Methods of XRF Sample Preparation

XRF sample preparation is a precise method of preparing analytes for elemental analysis. For example, organic samples being analyzed by XRF must be uniformly homogenized through the use of hydraulic crushing or pulverizing equipment prior to being dosed with a eutectic flux mixture and prepared through fusion techniques. This sensitive and multi-component protocol allows researchers to acquire near-homogenous x-ray fluorescence data from a sample in a wide range of applications that require actionable results with negligible margins of error, such as in geological explorations and forensics analyses.

XRF sample preparation routines ensure that operators and researchers acquire the appropriate equipment and treatment of chemicals for a variety of distinct specifications. These procedures provide industry benchmarks for quantifying distinct elemental concentrations present within analyte samples. Additionally, these sample preparation routines are able to support unique analytical methods with bespoke sample preparation insights.

Method Development for Copper Analysis

XRF spectrometers observe the emissive fluorescence of distinct elements within a homogenous sample by discriminating between the incident x-rays or gamma rays that are present within the output signal. The weaker fluorescent wavelengths of the analyte are detected by a sensitive optical array that is capable of distinguishing between the unique fluorescent signals of almost every element in the periodic table. Despite this specificity, fluorescent count rates do not always represent a proportional relationship to the volumetric concentration of a given element within an analyte.

To address the matrix effects of other elements that are present within the sample, researchers began working towards the development of a new method that could enhance x-ray absorption and affect the accuracy of optically acquired data. This correction methodology typically requires a robust analysis of any major elements within an analyte according to the established elemental data suites.

XRF Scientific has recently proposed a new method development technique for copper quality analysis through the use of a tantalum-doped flux mixture of lithium tetraborate and lithium metaborate at a ratio of 12:22. This process relies heavily on the K-alpha spectral emission lines of both copper and the L-alpha emissive lines of tantalum, of which remained in ultra-low concentration levels that were in the sub-parts per million range.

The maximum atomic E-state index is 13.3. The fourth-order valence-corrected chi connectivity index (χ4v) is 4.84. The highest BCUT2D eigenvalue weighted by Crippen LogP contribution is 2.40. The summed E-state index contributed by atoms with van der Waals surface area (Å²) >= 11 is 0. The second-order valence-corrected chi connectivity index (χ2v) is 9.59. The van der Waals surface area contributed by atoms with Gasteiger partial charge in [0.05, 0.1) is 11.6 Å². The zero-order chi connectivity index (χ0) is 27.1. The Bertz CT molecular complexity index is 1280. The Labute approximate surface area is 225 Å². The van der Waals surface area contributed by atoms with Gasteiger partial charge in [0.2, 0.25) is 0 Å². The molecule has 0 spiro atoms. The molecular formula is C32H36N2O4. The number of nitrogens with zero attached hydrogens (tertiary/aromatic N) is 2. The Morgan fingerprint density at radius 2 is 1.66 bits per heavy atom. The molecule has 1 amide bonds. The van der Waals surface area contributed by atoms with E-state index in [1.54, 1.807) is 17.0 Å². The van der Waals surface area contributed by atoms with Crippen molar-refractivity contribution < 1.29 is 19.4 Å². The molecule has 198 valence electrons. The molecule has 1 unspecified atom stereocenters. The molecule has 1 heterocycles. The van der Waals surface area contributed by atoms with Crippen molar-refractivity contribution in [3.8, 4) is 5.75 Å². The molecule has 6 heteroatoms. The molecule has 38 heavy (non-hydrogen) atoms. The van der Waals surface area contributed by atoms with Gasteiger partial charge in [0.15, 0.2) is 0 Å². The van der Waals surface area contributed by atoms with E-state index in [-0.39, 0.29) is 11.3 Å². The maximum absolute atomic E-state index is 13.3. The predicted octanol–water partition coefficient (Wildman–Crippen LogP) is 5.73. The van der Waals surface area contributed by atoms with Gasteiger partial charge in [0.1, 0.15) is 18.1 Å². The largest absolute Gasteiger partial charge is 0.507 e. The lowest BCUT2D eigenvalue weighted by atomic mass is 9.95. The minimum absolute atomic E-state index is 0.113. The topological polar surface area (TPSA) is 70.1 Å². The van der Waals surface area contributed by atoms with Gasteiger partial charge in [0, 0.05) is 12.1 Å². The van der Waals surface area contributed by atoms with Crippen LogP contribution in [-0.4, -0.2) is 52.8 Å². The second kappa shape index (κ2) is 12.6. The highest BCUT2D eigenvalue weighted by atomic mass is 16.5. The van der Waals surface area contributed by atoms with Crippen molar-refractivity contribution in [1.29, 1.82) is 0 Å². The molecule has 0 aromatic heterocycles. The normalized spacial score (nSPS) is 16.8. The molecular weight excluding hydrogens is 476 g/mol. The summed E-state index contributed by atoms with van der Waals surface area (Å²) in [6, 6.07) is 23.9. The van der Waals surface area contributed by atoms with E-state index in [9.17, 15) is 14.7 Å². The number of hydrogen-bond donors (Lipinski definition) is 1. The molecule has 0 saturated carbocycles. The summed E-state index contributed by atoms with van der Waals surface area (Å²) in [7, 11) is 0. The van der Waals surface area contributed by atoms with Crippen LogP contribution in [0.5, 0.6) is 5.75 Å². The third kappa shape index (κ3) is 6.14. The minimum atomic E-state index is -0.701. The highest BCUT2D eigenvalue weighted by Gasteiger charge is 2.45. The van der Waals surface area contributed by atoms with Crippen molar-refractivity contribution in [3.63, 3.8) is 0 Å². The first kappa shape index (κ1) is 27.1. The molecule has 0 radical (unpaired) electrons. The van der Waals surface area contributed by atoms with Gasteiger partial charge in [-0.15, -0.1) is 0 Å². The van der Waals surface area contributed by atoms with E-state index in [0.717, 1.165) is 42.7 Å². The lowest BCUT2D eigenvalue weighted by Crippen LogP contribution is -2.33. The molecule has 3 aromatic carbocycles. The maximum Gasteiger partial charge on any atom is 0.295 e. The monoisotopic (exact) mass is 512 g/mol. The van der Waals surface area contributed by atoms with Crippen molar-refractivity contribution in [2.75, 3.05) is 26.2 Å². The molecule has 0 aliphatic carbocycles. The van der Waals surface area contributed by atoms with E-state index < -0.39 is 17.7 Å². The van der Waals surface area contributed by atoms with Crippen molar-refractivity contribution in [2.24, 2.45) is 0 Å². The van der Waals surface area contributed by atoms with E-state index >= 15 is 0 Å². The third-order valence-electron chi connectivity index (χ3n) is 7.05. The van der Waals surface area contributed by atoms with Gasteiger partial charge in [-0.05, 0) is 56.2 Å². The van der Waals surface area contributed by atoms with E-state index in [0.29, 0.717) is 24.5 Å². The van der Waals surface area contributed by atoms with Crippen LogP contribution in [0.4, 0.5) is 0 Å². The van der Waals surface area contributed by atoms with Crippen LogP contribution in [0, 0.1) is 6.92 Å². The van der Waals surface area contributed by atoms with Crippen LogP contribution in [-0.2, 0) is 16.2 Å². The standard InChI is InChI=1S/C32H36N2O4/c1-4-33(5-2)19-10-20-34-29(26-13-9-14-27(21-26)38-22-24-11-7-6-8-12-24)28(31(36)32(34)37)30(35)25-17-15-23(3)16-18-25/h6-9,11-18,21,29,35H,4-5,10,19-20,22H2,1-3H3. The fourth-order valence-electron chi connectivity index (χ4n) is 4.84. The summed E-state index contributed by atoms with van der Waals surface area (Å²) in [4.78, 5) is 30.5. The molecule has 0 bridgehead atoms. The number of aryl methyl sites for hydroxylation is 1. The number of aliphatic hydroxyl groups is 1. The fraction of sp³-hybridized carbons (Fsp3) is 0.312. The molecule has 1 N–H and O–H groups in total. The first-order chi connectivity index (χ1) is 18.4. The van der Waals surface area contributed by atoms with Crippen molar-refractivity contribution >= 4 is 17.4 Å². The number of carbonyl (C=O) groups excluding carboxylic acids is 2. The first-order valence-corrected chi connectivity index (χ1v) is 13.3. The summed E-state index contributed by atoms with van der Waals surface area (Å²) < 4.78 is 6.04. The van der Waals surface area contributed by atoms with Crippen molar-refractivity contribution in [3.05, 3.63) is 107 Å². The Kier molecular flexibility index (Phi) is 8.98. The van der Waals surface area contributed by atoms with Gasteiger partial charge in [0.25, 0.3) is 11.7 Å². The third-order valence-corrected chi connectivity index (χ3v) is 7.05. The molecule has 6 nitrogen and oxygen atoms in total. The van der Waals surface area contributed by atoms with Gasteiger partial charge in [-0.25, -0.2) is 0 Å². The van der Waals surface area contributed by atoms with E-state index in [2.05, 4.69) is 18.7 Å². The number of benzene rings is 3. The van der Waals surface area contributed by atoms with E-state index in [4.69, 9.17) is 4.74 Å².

This novel method development presents a promising solution to quantifying both the concentration and quality of copper present within analytes through the analysis of the ratio of copper K-alpha to tantalum L-alpha emission spectra. In this spectra, the copper concentration within a sample solution is therefore directly proportional to the two peak intensities of these spectral lines.

Method Development from XRF Scientific

XRF Scientific offers method development services for x-ray fluorescence analysis facilities by providing industry expertise to researchers working on a wide range of analytical applications. The method development applications of XRF Scientific have included quantifying the presence and concentration of elements including alumina cement, calcite, calcium carbonate, ferrous alloys, silicas, polymers and refractory materials. Additionally, XRF also offers their customers insights into the most suitable fusion flux mixtures for such materials and support throughout ongoing quality control processes with on-site XRF calibration tests.

This information has been sourced, reviewed and adapted from materials provided by XRF Scientific.

For more information on this source, please visit XRF Scientific.

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